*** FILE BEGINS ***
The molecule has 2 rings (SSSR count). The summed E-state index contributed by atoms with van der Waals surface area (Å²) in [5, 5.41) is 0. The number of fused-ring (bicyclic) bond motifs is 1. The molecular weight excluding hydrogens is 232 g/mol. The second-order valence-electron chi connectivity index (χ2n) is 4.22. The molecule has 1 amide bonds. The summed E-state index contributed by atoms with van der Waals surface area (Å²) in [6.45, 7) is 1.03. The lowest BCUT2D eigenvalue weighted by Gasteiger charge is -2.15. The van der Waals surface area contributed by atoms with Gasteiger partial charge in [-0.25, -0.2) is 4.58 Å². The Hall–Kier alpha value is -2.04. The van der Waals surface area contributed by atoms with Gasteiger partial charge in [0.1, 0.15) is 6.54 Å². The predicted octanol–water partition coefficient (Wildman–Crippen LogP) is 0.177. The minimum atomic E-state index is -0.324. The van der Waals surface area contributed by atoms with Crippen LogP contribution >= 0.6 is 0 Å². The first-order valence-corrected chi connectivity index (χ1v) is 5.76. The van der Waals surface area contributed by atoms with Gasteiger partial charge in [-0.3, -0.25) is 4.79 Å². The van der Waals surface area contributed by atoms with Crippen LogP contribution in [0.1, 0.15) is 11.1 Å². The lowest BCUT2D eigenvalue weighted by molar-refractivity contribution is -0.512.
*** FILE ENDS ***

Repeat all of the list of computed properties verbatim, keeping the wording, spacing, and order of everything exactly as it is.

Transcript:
The molecule has 2 rings (SSSR count). The summed E-state index contributed by atoms with van der Waals surface area (Å²) in [5, 5.41) is 0. The number of fused-ring (bicyclic) bond motifs is 1. The molecular weight excluding hydrogens is 232 g/mol. The second-order valence-electron chi connectivity index (χ2n) is 4.22. The molecule has 1 amide bonds. The summed E-state index contributed by atoms with van der Waals surface area (Å²) in [6.45, 7) is 1.03. The lowest BCUT2D eigenvalue weighted by Gasteiger charge is -2.15. The van der Waals surface area contributed by atoms with Gasteiger partial charge in [-0.25, -0.2) is 4.58 Å². The Hall–Kier alpha value is -2.04. The van der Waals surface area contributed by atoms with Gasteiger partial charge in [0.1, 0.15) is 6.54 Å². The predicted octanol–water partition coefficient (Wildman–Crippen LogP) is 0.177. The minimum atomic E-state index is -0.324. The van der Waals surface area contributed by atoms with Crippen LogP contribution >= 0.6 is 0 Å². The first-order valence-corrected chi connectivity index (χ1v) is 5.76. The van der Waals surface area contributed by atoms with Gasteiger partial charge in [-0.3, -0.25) is 4.79 Å². The van der Waals surface area contributed by atoms with Crippen LogP contribution in [0.1, 0.15) is 11.1 Å². The lowest BCUT2D eigenvalue weighted by molar-refractivity contribution is -0.512.